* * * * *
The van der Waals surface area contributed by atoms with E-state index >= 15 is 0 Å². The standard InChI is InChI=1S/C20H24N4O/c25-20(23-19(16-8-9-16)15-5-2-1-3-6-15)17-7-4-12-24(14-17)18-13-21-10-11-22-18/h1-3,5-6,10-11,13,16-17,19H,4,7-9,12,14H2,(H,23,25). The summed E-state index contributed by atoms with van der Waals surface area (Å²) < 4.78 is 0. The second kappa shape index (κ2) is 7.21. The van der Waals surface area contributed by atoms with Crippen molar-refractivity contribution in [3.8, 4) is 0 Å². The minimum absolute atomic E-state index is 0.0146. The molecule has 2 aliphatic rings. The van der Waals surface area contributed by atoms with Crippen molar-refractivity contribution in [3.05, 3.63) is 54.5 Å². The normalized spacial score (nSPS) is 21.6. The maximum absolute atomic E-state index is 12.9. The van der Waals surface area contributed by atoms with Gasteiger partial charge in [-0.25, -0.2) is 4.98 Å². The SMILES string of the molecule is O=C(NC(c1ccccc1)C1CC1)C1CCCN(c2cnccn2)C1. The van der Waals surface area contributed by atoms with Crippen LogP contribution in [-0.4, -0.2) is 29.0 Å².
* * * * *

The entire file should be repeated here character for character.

The van der Waals surface area contributed by atoms with E-state index >= 15 is 0 Å². The standard InChI is InChI=1S/C20H24N4O/c25-20(23-19(16-8-9-16)15-5-2-1-3-6-15)17-7-4-12-24(14-17)18-13-21-10-11-22-18/h1-3,5-6,10-11,13,16-17,19H,4,7-9,12,14H2,(H,23,25). The summed E-state index contributed by atoms with van der Waals surface area (Å²) < 4.78 is 0. The second kappa shape index (κ2) is 7.21. The van der Waals surface area contributed by atoms with Crippen molar-refractivity contribution in [3.8, 4) is 0 Å². The minimum absolute atomic E-state index is 0.0146. The molecule has 2 aliphatic rings. The van der Waals surface area contributed by atoms with Crippen molar-refractivity contribution in [3.05, 3.63) is 54.5 Å². The normalized spacial score (nSPS) is 21.6. The maximum absolute atomic E-state index is 12.9. The van der Waals surface area contributed by atoms with Gasteiger partial charge in [-0.25, -0.2) is 4.98 Å². The SMILES string of the molecule is O=C(NC(c1ccccc1)C1CC1)C1CCCN(c2cnccn2)C1. The van der Waals surface area contributed by atoms with Crippen LogP contribution in [-0.4, -0.2) is 29.0 Å².